Consider a finite state set $Q$, with a distinguished start state $s\in Q$, as well as two functions: a transition function $\delta:Q\times\mathbb{R}\to Q$ and a final output function $F:Q\to\mathbb{R}$. The tuple $(Q,s,\delta,F)$ defines a mapping $f:\mathbb{R}^*\to\mathbb{R}$ --- that is, from finite sequences of reals to reals --- in exactly the same way as a classic DFA over a finite alphabet $\Sigma$ defines a mapping $\Sigma^*\mapsto\{0,1\}$.

Have such DFA analogs over the real alphabet been considered before?

  • $\begingroup$ This seems very similar to weighted automata. Not exactly the same, but I have a feeling that your set up can be seen as a special case of weighted automata. $\endgroup$
    – mrp
    Feb 4 at 17:20
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    $\begingroup$ I asked a somewhat similar question (about infinite alphabet automata more generally) awhile ago: cstheory.stackexchange.com/questions/8758/…. $\endgroup$ Feb 4 at 18:52

Automata over infinite alphabets have been studied in many contexts (see e.g., this paper as a starting point).

Usually, the model is somewhat different than what you suggest, since just having an infinite alphabet is not very interesting, for the following reason:

Given an automaton with $n$ states, there are only $2^{n^2}$ transition matrices. Thus, if your alphabet has more than $2^{n^2}$ letters, then some letters will induce the same transitions. That is, you can partition them to classes of equivalent symbols.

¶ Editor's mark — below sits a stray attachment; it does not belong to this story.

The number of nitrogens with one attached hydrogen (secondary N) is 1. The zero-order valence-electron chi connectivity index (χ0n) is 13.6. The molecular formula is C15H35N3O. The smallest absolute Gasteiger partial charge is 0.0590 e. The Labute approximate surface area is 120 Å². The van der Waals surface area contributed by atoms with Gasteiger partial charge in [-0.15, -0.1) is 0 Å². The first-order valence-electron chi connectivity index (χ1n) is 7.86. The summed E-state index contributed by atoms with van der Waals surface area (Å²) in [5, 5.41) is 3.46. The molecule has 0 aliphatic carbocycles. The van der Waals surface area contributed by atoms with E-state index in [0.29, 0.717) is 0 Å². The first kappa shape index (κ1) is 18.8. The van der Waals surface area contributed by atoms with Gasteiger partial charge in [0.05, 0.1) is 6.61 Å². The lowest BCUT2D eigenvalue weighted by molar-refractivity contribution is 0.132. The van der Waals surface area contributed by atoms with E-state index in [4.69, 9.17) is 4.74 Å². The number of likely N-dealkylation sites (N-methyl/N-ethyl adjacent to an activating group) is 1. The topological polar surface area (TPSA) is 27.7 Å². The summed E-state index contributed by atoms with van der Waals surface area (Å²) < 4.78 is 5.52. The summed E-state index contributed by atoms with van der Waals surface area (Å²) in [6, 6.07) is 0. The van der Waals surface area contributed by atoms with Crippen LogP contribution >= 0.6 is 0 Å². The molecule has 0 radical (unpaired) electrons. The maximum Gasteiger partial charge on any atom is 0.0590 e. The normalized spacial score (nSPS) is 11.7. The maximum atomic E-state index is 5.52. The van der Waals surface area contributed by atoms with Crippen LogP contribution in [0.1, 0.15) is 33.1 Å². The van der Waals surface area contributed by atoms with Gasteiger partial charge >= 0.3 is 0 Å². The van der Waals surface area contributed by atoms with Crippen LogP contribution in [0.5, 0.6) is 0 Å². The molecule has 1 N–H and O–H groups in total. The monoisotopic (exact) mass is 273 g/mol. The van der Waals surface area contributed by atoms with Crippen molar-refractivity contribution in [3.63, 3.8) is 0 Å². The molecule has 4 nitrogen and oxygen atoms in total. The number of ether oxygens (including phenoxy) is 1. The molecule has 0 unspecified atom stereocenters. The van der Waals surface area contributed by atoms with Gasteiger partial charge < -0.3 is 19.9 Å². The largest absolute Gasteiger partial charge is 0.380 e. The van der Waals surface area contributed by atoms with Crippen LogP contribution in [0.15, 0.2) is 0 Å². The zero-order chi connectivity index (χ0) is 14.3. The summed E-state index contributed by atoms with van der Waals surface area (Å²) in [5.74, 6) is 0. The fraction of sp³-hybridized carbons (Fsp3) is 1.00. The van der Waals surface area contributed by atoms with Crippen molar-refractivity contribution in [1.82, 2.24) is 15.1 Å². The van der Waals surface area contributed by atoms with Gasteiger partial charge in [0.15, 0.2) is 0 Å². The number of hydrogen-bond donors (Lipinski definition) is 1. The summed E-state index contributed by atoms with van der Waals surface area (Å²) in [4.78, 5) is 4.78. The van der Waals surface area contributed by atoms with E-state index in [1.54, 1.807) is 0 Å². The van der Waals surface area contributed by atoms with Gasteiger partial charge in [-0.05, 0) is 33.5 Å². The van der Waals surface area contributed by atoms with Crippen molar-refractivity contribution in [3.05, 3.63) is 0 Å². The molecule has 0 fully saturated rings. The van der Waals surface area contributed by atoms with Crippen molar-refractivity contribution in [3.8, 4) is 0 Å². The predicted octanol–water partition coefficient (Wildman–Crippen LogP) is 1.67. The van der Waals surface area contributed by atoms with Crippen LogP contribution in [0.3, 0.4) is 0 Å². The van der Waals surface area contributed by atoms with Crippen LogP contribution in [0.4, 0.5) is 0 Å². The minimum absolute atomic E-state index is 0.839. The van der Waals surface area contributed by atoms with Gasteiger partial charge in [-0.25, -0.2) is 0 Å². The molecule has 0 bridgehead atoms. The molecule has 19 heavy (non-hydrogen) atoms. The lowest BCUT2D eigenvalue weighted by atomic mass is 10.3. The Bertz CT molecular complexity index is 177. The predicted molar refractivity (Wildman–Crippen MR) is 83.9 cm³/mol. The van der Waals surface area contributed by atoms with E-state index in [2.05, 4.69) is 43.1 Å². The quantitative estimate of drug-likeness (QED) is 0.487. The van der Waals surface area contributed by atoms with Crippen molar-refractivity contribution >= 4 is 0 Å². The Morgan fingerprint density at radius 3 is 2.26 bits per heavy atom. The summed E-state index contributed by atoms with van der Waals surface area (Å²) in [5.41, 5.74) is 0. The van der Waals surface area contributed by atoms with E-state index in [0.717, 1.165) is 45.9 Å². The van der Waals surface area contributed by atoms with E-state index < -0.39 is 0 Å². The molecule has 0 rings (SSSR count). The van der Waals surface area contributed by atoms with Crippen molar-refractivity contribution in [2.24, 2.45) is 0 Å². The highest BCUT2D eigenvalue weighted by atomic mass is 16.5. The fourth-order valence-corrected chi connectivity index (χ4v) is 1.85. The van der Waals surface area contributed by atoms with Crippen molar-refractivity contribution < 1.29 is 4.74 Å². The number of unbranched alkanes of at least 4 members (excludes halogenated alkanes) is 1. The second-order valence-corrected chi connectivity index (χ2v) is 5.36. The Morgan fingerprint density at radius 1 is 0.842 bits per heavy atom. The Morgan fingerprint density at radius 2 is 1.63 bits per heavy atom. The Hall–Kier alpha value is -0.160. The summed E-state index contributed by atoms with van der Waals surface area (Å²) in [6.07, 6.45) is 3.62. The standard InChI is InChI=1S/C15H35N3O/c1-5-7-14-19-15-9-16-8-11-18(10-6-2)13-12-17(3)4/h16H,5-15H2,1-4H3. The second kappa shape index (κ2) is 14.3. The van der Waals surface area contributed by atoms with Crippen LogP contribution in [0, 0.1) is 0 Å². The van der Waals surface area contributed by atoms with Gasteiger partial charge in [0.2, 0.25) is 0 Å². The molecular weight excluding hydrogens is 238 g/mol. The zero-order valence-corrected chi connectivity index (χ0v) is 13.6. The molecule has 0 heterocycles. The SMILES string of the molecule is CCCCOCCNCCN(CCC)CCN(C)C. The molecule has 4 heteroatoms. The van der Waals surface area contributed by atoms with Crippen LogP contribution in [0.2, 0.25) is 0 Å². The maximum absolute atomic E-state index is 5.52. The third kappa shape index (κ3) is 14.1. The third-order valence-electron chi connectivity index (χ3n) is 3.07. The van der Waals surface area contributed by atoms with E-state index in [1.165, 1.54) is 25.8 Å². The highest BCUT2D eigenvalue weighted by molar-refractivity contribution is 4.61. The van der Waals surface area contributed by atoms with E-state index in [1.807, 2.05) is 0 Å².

This essentially reduces the model back to finitely many letters.

Note that the final weights do make a difference, but this has more to do with the standard model of weighted automata.

Typically, we're interested in infinite alphabets in the context of data words: these are words over a finite domain $D$, that represents variables whose range is an infinite domain. Then, a common model is that of variable automata, which have been studied a lot (e.g., this paper and references therein).

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    $\begingroup$ Great answer, thanks! $\endgroup$
    – Aryeh
    Feb 4 at 14:02

What if you don't assume a finite state space, but rather allow the set Q to be R, yet require delta to be "nice", e.g., smooth and easily computable? Then this presumably defines a restricted class of functions over sequences of reals. Has this question been studied?

  • $\begingroup$ Right -- for example, Lipschitz-continuous. Good question! $\endgroup$
    – Aryeh
    Feb 4 at 15:30
  • $\begingroup$ As soon as your state space becomes countable, you can essentially encode the entire history of the run within the states (i.e., just take an infinite tree as your state space). This makes the "automaton" aspect somewhat redundant. $\endgroup$
    – Shaull
    Feb 4 at 18:56
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    $\begingroup$ Yes, but he did specify a highly restricted transition function. $\endgroup$
    – Aryeh
    Feb 4 at 19:13

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